A Tiny Molecule’s Big Role in Brain Development: How retinoic acid regulates the connectivity of the prefrontal cortex

B0004165 Neurons in the brain - illustration Credit: Benedict Campbell. Wellcome Images Illustration of a network of nerve cells in the brain. They are covered with grid lines suggesting futuristic analysis and measurement. Published: - Copyrighted work available under Creative Commons by-nc-nd 2.0 UK, see

Image courtesy of Flickr.

There are more synapses in the human brain than there are stars in the Milky Way. The developing brain manages to wrangle and organize over one hundred trillion neural connections—many orders of magnitude greater than the number of base pairs in our genome. Deciphering how the body constructs such mind-bogglingly complex cellular structures might demystify psychiatric diseases and the evolution of the brain. In a recent study published in Nature, researchers from the Yale School of Medicine identified a small signaling molecule, retinoic acid, that plays a key role in the development of the prefrontal cortex.

Located in the front of the human brain, the prefrontal cortex regulates complex behavior, personality expression, and decision making. Compared to other animals, anthropoid primates possess enlarged prefrontal cortices. To identify genes that are uniquely upregulated in the prefrontal cortex, the researchers analyzed transcriptome data—information regarding gene expression across different brain regions—from databases including BrainSpan and PsychENCODE. They identified 125 protein-coding genes that are upregulated in the human frontal lobe, which includes the prefrontal cortex and motor cortex, during mid-fetal development, when gene differentiation becomes highly enriched. Of the 125 genes identified, many were associated with the small signaling molecule retinoic acid.

“Since retinoic acid-regulated genes are enriched in the prefrontal cortex, we decided to analyze these genes more closely,” said Mikihito Shibata, a co-first author of the study and associate research scientist in neuroscience at the Yale School of Medicine. Retinoic acid is a signaling molecule involved in the development of a plethora of anatomical structures, including the spinal cord, heart, liver, eye, and limbs. By micro-dissecting brain tissue, the researchers found a clear gradient of retinoic acid in the brains of mid-fetal humans and macaques: high levels saturated the prefrontal cortex in the front of the brain, then sharply dropped after the prefrontal cortex and continued decreasing towards the back.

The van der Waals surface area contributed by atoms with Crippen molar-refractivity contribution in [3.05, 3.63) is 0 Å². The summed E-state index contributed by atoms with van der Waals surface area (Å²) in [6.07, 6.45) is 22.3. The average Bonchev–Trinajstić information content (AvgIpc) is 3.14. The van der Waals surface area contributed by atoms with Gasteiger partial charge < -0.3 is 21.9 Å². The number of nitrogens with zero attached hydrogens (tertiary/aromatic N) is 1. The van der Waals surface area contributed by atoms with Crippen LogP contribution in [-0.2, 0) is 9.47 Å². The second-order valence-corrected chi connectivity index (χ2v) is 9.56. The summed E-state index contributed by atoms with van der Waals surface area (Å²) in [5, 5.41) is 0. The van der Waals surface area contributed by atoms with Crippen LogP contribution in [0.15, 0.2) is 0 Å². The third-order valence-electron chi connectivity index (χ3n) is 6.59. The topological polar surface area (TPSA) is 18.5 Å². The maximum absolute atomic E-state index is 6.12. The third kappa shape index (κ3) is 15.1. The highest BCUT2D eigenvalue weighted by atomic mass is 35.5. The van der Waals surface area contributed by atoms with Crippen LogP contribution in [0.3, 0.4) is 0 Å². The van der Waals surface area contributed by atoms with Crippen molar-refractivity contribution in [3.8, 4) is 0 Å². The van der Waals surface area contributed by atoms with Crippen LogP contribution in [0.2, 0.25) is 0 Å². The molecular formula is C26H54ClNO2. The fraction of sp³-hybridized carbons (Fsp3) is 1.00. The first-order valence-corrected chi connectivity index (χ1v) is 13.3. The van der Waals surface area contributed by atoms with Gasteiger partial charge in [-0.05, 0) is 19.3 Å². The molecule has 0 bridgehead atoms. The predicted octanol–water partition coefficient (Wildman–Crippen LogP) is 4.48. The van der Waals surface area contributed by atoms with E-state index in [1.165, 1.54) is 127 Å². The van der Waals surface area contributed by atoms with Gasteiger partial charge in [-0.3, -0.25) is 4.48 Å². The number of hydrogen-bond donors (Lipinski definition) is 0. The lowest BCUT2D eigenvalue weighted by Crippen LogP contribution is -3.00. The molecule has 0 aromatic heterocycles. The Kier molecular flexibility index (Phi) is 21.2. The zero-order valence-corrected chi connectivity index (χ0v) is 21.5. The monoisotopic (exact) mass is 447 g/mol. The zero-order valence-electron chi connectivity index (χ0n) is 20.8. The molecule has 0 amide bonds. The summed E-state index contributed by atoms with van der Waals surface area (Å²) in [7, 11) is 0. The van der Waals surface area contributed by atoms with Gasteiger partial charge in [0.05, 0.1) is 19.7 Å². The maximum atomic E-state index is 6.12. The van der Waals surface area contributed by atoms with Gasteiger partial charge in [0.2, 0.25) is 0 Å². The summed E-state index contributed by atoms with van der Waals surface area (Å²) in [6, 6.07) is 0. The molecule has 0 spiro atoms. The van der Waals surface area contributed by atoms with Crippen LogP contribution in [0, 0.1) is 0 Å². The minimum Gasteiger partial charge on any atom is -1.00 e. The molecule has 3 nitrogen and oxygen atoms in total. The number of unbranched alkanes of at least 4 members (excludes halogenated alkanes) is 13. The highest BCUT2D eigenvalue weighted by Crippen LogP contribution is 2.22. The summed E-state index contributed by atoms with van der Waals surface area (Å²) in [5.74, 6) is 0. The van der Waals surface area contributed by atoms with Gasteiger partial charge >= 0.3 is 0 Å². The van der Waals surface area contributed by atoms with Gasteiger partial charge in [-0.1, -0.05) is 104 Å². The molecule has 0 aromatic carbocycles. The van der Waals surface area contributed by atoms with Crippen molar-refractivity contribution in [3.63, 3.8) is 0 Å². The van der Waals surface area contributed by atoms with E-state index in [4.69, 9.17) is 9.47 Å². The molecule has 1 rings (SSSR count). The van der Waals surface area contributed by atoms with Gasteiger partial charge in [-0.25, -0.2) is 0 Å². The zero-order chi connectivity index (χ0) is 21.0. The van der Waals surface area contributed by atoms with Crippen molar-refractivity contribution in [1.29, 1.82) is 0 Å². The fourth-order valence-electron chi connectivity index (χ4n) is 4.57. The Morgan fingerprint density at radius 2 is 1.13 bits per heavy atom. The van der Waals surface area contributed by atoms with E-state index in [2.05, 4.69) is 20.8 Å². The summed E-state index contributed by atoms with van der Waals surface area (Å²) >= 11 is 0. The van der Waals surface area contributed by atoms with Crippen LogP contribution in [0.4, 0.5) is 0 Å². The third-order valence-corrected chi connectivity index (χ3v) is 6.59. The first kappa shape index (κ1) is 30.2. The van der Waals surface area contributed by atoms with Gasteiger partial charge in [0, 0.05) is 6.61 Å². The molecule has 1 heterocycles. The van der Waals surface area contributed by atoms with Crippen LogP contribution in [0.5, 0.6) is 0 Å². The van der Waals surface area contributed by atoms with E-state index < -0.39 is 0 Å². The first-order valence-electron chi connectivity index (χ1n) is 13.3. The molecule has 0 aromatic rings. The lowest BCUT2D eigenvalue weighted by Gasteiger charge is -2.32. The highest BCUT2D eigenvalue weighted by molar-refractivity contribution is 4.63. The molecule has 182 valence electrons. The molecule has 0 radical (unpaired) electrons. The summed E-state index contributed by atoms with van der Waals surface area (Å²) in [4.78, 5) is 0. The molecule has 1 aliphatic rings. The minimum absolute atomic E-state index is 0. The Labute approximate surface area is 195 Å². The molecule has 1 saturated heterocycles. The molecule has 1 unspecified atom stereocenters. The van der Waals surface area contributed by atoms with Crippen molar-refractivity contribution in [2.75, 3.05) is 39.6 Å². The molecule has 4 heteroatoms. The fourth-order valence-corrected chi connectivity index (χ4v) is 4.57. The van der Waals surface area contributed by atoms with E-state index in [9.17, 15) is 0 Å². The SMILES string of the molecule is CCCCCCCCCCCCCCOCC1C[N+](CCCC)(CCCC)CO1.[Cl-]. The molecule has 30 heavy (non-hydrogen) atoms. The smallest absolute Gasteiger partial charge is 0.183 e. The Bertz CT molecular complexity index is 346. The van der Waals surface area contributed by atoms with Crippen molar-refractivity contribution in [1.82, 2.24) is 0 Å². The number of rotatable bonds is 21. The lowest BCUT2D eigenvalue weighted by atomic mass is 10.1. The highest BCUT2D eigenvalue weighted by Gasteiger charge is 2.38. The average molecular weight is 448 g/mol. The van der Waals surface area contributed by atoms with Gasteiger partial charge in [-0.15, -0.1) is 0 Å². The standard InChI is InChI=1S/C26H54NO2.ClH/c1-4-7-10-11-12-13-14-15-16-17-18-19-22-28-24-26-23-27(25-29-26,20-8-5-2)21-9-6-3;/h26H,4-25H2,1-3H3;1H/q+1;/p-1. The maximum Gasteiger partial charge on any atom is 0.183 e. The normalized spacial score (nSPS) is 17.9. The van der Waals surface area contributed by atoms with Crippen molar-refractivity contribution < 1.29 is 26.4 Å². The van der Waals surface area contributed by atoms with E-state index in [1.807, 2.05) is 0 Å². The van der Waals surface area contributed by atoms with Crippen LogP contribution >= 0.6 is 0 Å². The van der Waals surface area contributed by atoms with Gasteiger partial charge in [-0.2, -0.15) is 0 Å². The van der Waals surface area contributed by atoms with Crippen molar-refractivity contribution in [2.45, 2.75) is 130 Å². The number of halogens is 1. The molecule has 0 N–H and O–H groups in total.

The researchers identified similar gradients of retinoic acid synthesizing enzymes and receptors and an enrichment of retinoic acid degrading enzymes in the regions surrounding the prefrontal cortex. These findings indicate that expression of retinoic acid receptors and synthesizing and degrading enzymes localize the molecule’s activity to the prefrontal cortex.

But what happens when this network is disrupted? In mutant mice that did not express retinoic acid receptors, retinoic acid signaling in the prefrontal cortex decreased. When compared to normal mice, these mutant mice expressed 4,768 genes differently in the mouse equivalent of the prefrontal cortex. Intriguingly, many of these genes are known to be responsible for synapse and axon development, suggesting that retinoic acid regulates synapse and axon development in mice. Levels of critical synapse proteins such as DLG4 and synaptophysin were reduced, as well as the number of mushroom dendritic spines, structures that receive inputs from other neurons.

Next, the researchers used diffusion tensor imaging (DTI), an advanced MRI-based imaging technique, to observe the effect of retinoic acid on long-range brain connections. In mutant mice that did not express retinoic acid receptors, DTI identified a reduction in connections between the mouse prefrontal cortex and another brain region known as the thalamus. 

The connection between the prefrontal cortex and thalamus is critical for cognitive function, and abnormalities in the connection have been implicated in psychiatric diseases such as schizophrenia. “Beyond having an importance in understanding the evolution and development of the prefrontal cortex, this paper has critical implications in the way we conceptualize and possibly treat schizophrenia,” said Kartik Pattabiraman, co-first author and a Child and Adult Psychiatry Fellow in the Child Study Center at the Yale School of Medicine. “It’s thought that schizophrenia is caused by disruption of the adolescent brain, but we provide evidence that schizophrenia could instead be a developmental disorder. To truly prevent it, we might have to intervene much earlier.”

On the other hand, in mice that did not express CYP26B1, an enzyme that degrades retinoic acid, retinoic acid signaling expanded beyond the prefrontal cortex. Connections between the thalamus and the prefrontal cortex expanded to regions adjacent to the prefrontal cortex, and the mouse prefrontal cortex developed characteristics unique to the primate prefrontal cortex. Does this mean that increasing neural retinoic acid activity could generate super intelligent mice? “It’s probably more complex than that. But testing the behavior of CYP26B1-deficient mice is a next step” Pattabiraman said. 

In the future, Shibata and Pattabiraman are interested in further exploring the role of retinoic acid, uncovering the secrets of brain development and evolution, and identifying new paradigms for clinical treatment.